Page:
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12 travelers at this place

  • Day5

    The trip to Nukus

    May 12, 2019 in Uzbekistan ⋅ ⛅ 28 °C

    Up today for a 4 hour drive south to Nukus. Amazing there were a few spits of rain as we left Khiva but it was still a balmy 33degrees.
    My driver was a teacher of Russian who also drives for tourists, he is the second person I have spoken to recently who said they preferred life under the soviets , I think it is a product of his generation as all the younger people I have spoken to say they would not want to live under the Soviet regime.
    I got dropped off at the ruins of the 1st century capital of the region Toprak Kala which was interesting, further down the highway we turned off and I was dropped at the ruins of an ancient Zoroastrian temple of the wind. I got there at the same time as another car which was a coincidence as we were in the middle of nowhere, the two girls in it were Germans, we climbed to the top together, they were interesting to talk to. I then met up with them at the museum in Nukus and let them share my guide .
    This evening I walked to the bazaar which was heaving with people out after the worst of the heat of the day had gone.
    Nukus is the 6th largest city in Uzbekistan, but seems to lack real soul.
    Tomorrow I’m off to Turkmenistan to camp by the Darvaza gas crater, so guess I won’t be doing anything on the Internet then, it will be interesting to see what the internet is like in Turkmenistan as it’s a pretty closed country and I’m told by others I’ve spoken to it’s quite like North Korea in that you have to have a guide watching over you whenever you are outside the hotel.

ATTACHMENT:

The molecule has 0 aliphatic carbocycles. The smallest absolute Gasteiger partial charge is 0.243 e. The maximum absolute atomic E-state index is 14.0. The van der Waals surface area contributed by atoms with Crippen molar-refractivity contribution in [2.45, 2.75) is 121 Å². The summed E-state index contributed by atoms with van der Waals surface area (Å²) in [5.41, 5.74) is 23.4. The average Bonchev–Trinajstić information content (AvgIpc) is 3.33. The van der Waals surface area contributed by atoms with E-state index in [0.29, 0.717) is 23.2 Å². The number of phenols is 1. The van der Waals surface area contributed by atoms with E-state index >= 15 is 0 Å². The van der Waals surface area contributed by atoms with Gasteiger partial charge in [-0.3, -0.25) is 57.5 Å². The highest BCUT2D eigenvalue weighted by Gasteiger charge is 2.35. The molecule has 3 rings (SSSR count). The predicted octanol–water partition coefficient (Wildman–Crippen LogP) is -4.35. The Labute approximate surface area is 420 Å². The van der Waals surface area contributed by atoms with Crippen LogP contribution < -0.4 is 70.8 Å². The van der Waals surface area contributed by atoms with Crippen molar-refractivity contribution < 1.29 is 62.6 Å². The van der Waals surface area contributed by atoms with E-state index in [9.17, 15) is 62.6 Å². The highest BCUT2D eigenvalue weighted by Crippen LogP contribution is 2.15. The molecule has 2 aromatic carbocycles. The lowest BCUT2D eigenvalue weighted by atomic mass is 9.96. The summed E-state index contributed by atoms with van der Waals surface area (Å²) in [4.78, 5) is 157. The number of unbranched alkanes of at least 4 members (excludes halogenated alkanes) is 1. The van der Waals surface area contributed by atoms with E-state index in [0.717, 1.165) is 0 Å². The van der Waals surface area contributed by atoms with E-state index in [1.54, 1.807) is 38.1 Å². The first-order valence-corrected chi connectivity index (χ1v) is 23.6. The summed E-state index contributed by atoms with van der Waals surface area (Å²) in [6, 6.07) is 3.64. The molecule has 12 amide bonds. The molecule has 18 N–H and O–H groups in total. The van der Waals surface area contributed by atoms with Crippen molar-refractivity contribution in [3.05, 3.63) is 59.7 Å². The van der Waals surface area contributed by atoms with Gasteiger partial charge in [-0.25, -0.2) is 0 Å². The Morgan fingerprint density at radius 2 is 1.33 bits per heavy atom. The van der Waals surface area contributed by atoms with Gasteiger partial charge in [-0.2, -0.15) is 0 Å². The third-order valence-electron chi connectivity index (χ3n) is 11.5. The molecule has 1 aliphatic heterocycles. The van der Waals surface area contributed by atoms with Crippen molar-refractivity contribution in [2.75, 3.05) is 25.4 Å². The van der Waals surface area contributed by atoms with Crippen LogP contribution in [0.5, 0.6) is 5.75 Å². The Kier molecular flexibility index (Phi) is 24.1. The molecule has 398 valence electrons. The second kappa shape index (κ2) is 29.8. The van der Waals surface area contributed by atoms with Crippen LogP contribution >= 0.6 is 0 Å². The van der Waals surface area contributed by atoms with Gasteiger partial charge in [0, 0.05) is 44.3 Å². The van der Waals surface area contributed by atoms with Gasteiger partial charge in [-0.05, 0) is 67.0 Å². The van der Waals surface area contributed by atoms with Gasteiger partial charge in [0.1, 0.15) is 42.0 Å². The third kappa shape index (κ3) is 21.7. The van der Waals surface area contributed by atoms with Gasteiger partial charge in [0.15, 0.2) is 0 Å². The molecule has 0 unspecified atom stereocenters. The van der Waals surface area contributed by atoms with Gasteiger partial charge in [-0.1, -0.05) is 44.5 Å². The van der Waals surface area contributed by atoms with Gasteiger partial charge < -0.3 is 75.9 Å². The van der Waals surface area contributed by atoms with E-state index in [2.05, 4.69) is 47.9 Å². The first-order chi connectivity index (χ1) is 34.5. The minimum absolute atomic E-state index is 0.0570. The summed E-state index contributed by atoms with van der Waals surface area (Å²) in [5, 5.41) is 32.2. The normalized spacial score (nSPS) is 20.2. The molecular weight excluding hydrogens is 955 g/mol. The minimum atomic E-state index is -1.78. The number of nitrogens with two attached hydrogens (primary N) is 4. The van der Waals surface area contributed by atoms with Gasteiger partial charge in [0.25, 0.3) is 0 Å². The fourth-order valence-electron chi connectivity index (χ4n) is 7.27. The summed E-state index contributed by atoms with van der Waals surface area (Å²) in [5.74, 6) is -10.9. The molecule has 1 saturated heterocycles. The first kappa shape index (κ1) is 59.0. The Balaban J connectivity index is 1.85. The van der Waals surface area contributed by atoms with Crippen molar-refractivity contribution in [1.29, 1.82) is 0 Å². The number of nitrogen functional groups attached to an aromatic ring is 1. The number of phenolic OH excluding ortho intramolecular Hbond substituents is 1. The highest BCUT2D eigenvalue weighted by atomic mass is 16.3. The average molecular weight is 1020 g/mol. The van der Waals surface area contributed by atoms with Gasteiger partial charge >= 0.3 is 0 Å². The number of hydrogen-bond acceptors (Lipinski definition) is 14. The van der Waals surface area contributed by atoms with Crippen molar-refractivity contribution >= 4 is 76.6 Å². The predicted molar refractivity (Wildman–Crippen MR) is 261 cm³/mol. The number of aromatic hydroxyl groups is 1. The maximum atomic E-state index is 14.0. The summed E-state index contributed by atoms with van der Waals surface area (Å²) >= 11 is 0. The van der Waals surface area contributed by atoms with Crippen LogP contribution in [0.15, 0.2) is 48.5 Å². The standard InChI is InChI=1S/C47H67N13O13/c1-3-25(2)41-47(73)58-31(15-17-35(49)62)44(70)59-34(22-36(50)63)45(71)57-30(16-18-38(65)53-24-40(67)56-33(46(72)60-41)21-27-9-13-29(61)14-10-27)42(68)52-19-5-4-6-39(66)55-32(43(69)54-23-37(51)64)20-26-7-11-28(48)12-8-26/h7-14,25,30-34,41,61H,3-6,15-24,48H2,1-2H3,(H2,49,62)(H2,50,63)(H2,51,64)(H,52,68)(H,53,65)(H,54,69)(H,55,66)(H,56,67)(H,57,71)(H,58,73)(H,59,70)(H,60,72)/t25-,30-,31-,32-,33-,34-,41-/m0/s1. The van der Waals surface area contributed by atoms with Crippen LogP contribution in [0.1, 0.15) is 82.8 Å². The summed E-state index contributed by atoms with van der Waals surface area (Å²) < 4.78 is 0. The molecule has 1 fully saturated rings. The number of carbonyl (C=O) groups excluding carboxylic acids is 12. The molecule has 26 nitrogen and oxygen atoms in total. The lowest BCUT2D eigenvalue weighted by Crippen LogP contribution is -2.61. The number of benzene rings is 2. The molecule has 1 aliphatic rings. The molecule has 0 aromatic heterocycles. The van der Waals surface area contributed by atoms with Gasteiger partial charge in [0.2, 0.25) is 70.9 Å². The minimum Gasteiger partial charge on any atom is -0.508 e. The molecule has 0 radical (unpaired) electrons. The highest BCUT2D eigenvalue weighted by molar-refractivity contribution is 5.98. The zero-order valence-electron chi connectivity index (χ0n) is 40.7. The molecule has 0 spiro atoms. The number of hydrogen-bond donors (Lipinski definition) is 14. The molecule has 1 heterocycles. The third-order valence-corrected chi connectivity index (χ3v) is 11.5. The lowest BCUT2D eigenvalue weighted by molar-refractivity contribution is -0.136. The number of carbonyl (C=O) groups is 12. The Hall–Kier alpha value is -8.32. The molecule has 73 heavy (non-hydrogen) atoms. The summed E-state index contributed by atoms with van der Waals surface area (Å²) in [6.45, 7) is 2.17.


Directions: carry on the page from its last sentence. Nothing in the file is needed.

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  • Day246

    Schiffsfriedhof als Mahnmal

    December 6, 2019 in Uzbekistan ⋅ ☀️ 2 °C

    Dieser SchiffsFriedhof soll als Mahnmal dienen, Er liegt in einer kleinen Stadt, diese lebte einst vom Fischfang und dessen Verarbeitung. Seit dem das Wasser zur Bewässerung der Baumwollfelder genutzt wurde ging der Wasserspiegel des Aralsees zurück. Er schrumpfte auf ein Viertel der ursprünglichen Größe. Da bis heute die Felder von dem Wasser bewässert werden wird er noch weiter versalzen und schrumpfen. Man lernt scheinbar immer erst dann aus Fehlern, wenn es schon lange zu spät ist.Read more

  • Day17


    September 17, 2017 in Uzbekistan ⋅ ⛅ 20 °C

    Einst profitierte Moynak stark von seiner direktem Lage am Aral-See. Doch durch Projekte der UdSSR trocknete der einst viertgrößte See der Welt aus.
    Während der Rückfahrt geht unser Auto kaputt. Aber durch die 2-3 Stündige Verzögerung erleben wir den Sonnenuntergang außerhalb der Stadt in der Wüste.Read more

  • Day3

    Lunch in Yurt camp

    April 15, 2019 in Uzbekistan ⋅ ☁️ 20 °C

    After coming down from the fortress, we pay another visit to our camel friend and then proceed to the yurt camp: lunch is awaiting us! 😋

    Yurts are huge circular tents with a conic roof made of goat skins. When enter we are stunned: the inside is incredibly bright even if the only source of light is a tiny wooden door. The floor and the sides of the tent are covered with beautiful red carpets, while the roof is sustained by thin red wooden sticks. The whole yurt is set up for dining: three long and very low tables have been placed on the floor and all around them there are colourful sitting cushions.